the Beacon Journal editorial board

Watch what he does, not what he says. Those are words often expressed to reassure about President Trump. Apply them to his recent meeting with NATO leaders in Brussels, and they do have a salutary effect. For all his cutting remarks about the alliance, the president holds to the sanctions on Russia over its grab in Ukraine. American troops continue moving to bolster Poland and the Baltic states.

Yet when a president speaks, words cannot be pushed aside entirely. They matter, as the unsettled faces of alliance members suggested while they listened to the president lecture them about their “chronic underpayments.” Usually such words are uttered behind closed doors. Still, all would likely have gone better if the president had firmly and clearly endorsed Article 5, the mutual defense clause.

That he did not allows suspicions to fester. Fellow members haven’t forgotten his description of the alliance as “obsolete.” They are puzzled, as many are, about the president’s affinity for Vladimir Putin and Russia. So, even as he promised to “never forsake the friends that stood by our side,” referring to the one time the alliance invoked Article 5, after the Sept. 11 attacks, they had reason for doubts about the president’s thinking.

Will it be one-for-all, all-for-one in the crunch? The president is the first to sit in the Oval Office since the founding of NATO not to offer an explicit endorsement.

Of course, the president has a point about allies failing to cover their share of the financial burden. This isn’t a new issue. Other presidents have said the same, albeit with a different tone and approach. Robert Gates, a defense secretary under President Obama, pressed the case. Those efforts led to a 2014 agreement that calls for members to increase gradually their defense spending, with the goal of reaching 2 percent of their economies by 2024. Their defense spending did rise last year.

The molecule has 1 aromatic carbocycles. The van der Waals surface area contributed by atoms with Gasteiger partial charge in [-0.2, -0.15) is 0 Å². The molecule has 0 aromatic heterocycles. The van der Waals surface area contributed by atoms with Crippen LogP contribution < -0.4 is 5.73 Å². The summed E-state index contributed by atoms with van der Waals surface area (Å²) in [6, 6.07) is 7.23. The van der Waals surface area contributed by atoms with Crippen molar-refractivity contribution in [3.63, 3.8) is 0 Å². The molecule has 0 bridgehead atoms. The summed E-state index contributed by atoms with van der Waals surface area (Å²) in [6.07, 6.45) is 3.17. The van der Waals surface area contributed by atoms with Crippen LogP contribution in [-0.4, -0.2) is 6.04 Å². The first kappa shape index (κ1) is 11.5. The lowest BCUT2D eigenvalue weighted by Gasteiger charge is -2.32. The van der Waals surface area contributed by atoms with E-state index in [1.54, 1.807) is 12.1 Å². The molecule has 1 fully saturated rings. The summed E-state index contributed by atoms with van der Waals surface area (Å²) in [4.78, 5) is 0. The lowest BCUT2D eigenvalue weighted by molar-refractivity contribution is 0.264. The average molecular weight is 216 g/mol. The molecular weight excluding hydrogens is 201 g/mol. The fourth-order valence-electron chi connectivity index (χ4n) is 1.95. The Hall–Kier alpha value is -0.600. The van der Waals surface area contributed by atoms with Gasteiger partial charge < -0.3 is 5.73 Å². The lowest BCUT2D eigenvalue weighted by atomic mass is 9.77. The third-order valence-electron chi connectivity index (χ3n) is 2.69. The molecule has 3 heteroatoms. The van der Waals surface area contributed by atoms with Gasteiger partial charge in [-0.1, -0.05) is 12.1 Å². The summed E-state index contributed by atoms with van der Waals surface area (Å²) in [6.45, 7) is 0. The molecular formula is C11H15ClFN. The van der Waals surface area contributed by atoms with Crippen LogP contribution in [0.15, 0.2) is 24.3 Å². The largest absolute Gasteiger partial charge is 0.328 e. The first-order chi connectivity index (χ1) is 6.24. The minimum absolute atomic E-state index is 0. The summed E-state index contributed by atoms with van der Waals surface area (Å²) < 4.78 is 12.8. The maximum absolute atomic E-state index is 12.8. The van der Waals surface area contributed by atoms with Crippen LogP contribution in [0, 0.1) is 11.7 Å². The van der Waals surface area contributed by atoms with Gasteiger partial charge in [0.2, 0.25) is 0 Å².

At the same time, when the president states, as he did a year ago, that “I don’t want to be taken advantage of,” he misses a larger and defining point. NATO isn’t about the United States “protecting countries that most people in this room have never even heard of” (again, the president’s words). This is an alliance with real successes, from containing the Soviet Union, to navigating the reunification of Germany to preventing worse in the Balkans.

Most of all, these are real partners, reflecting the original American conception. Better for the United States to act jointly. Better for it to have the structure already in hand, allowing for a quicker response. Many members would likely spend less on defense if not for the alliance. They want an American role in Europe. The alliance plays to our advantage as challenge surface.

NATO enhances American influence, or something that defies measurement in mere dollars.